Plastic represents one of the biggest waste challenges for cities nowadays and in the future. Furthermore, every single minute, the equivalent of a truck full of plastic waste is dumped in the streets, rivers, streams, lakes and worse: in the oceans! What if plastic materials were banned?
Cities and states across the U.S. have been enacting a flurry of restrictions on single-use plastics!
Despite the United States has no federal restrictions on single-use plastics, states and cities have been pushing their own legislation.
Four states, including California and New York, have passed statewide bans, and Hawaii has a de facto ban. More city ordinances have helped influence state-level work.
It's about time to speed up the process of banning plastic products from our life! Time of switching plastic to biodegradable products!
Many companies worldwide are gradually removing plastic products. The idea is to replace plastic dishes, cutlery, straws, and plastic swabs for the biodegradables ones.
“Waste and recycling are by far the most developed and investable today. But one of the reasons we created our incubation network program is to look at other business models for reduction or reuse or alternative delivery models that could become investable someday. Our view is there’s no silver bullet to solving this problem, and you’re going to need recycling, reduction, reuse, regulation–no single agenda will solve this.”, stated a spokesperson for the Alliance to End Plastic Waste.
EU members already have national plans to encourage reuse and recycling. By 2025, the recycling rate of beverage bottles will be 90%. That is one of the big concerns!
Increasing plastic waste dumping in the oceans!
Speaking of the ocean it is estimated that about 13 million tons of plastic products will end up in the oceans. Since plastic-made stuff is considered the most durable material ever, it will take at least 500 to 1,000 years to degrade!
Since the 1950s, when the so-called "Plastic Era" began, about 8.3 billion tons of plastic products have been made worldwide. Nowadays though, less than 10% of this amount is recycled! Isn't that just ridiculous, not mention cruel?
In the first 10 years of this century, more plastics have been manufactured than in the entire twentieth century!
6 plastic products that can be already banned up:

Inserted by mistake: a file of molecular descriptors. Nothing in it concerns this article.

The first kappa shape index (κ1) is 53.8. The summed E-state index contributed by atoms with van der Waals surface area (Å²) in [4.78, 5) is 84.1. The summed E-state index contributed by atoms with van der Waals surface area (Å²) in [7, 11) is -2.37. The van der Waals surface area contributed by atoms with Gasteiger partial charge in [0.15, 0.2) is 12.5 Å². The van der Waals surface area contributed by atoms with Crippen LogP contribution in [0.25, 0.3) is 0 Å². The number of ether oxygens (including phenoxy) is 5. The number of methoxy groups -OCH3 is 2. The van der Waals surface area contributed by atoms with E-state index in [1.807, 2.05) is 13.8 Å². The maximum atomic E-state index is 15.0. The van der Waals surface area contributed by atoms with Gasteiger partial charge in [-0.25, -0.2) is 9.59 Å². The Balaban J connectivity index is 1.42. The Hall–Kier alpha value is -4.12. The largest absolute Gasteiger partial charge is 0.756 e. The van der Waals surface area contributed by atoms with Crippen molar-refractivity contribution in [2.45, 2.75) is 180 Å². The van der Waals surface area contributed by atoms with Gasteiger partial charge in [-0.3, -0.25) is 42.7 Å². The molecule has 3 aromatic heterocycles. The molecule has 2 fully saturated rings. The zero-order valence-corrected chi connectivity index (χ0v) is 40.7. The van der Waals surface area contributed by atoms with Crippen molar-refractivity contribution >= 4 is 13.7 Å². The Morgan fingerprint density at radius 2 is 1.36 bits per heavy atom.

- Coffee, soda plastic cup lids: Junk food fans seem to ignore how much those plastic cup lids pollute! Start getting rid of that stuff!
- Plastic straws: Do you believe that more than 500 billion plastic straws are used every day in the United States? Except for the disabled, it does not justify the maintenance of the plastic straws anymore. Metal straws is the best eco-friendly alternative.
- Plastic packaging: Why not go back to the past by packing vegetables in a newspaper or recycled paper? Biodegradable packaging is another awesome option. Fruit or vegetables get much fresher if packed on paper than in plastic.
- Plastic Bag: Organic fabric-made tote bags are great options to replace the plastic ones. They are even much fancier than plastic-made.
- Plastic containers: To pack food or water in the refrigerator, the best solution is the glass container. Forget the Ziplocs! Vegetable papers, as well as stainless steel containers, are also a good call.
- Water bottles or soda: Plastic bottles pollute and are bad to health if reused. The problem is that the water loses its crystallinity when packed in plastic. It attracts many types of bacteria.
To reduce the plastic bags consumption, the "Source Reduction Activities" agenda may include:
Redesigning products or packages so as to reduce the quantity of the materials used, by substituting lighter materials for heavier ones or lengthening the life of products to postpone disposal.
Using packaging that reduces the amount of damage or spoilage to the product.
Reducing amounts of products or packages used through modification of current practices by processors and consumers.
Reusing products or packages already manufactured.
Managing non-product organic wastes (food wastes, yard trimmings) through backyard composting or other on-site alternatives to disposal.
One last word: Compostable Plastic
With every country now declaring war against plastic pollution here’s how you can contribute to getting rid of plastic products: through compostable plastic!
It refers to a material capable of breaking down into carbon dioxide, water, and biomass at the same rate as cellulose. Compostable plastic must also disintegrate and become indistinguishable in the compost and CANNOT leave any toxic material behind.
That means compostable plastic breaks down to a point that it can help in the support of plant growth. Isn't that a big deal?